Originally Posted by legion1capone
I was just messing around while watching the Batman The Dark Knight. I can actually hear a difference between hooking my speaker cables to the top two posts on the speaker vs the bottom posts. Having them connected to the top two posts let much more detail come through. Tiny micro details from glass breaking, guns firing, bullets wizzing, everything is more detailed. I don't find much benifit at all having the speaker cables hooked up to the bottom posts. I notice that even with vocals you can hear the difference between space in an empty room vs a living room in a house. Such as when the Joker and Gordon are speaking in the interrogation room, you can here the room acoustics have an effect on his voice when he moves around and talks. Maybe it's just me but this is a big difference.
If I can hear the difference between this I definately believe that bi-wiring will benifite my listening experience. As there will not be any resistance between the two terminals (jumpers). Both terminals would be getting the same amount of power.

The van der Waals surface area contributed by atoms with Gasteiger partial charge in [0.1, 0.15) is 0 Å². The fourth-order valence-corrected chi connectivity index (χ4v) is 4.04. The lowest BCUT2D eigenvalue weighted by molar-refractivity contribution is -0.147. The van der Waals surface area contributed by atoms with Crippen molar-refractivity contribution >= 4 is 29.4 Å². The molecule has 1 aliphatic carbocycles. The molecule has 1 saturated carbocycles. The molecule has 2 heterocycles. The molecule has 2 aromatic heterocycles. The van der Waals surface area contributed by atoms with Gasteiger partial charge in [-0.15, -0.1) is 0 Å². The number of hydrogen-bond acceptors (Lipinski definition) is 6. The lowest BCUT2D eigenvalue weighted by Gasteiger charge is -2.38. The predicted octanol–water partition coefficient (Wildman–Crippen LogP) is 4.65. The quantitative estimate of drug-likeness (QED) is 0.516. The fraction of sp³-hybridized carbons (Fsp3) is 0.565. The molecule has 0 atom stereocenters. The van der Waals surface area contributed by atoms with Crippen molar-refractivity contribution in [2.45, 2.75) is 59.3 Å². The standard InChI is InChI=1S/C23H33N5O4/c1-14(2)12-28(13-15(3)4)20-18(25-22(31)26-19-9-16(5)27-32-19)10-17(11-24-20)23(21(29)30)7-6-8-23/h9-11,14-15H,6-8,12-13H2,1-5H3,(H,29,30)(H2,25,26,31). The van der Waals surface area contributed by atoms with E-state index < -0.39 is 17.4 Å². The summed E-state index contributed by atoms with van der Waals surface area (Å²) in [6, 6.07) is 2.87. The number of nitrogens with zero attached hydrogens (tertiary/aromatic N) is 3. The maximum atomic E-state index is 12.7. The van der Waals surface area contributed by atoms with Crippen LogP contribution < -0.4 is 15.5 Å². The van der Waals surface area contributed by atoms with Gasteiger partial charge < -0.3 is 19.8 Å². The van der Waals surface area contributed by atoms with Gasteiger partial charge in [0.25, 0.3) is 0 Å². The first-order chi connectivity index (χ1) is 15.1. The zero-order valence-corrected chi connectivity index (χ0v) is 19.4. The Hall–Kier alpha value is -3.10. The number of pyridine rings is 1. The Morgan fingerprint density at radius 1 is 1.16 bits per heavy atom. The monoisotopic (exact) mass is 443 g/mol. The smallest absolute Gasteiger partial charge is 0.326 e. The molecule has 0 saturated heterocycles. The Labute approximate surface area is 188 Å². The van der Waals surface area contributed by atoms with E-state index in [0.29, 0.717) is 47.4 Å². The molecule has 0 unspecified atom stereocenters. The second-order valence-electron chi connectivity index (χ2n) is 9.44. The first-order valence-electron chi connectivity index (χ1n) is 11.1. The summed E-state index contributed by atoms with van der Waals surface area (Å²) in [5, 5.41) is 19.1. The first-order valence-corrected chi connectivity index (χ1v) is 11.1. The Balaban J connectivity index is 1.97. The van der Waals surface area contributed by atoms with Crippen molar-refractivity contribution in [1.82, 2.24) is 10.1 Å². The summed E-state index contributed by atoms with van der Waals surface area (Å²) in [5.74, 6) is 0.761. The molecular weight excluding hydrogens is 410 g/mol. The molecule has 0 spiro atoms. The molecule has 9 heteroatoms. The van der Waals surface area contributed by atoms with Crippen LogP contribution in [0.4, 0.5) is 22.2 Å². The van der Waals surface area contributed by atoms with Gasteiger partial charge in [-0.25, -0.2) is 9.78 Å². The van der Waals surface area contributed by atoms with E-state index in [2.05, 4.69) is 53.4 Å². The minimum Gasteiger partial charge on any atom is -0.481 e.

Originally Posted by Chicagorep
Last time I brought up doing this I was berated and called all sorts of names.
What you are hearing is the 'sound' of the jumpers connecting the two sets of terminals, the beginnings of Materials science in audio.
When you connect the speaker cables to the low frequency terminals, the most direct signal is going to the bass driver(s), and the mid/highs must then travel through the jumpers- the only difference.
In connecting the speaker cables to the top mid/high frequency terminals, you're bypassing the jumpers to the highs- the highs receive the most direct signal, yet you are adding the jumpers' 'sound' to the lows.
The crossover of course limits the ability to 'hear' the jumpers full range- the results in either direction are bandwidth limited in as such.
To improve upon a biwired loudspeaker, you can either improve the jumpers between the low and high terminals; or you can biwire.
The cool thing about having biwired loudspeakers is that they allow for such adjustments to suit personal tastes; biamping, etc. Non-biwired are simpler to deal with, but is obviously less able to externally customize- Loudspeaker Manufacturers' discretion...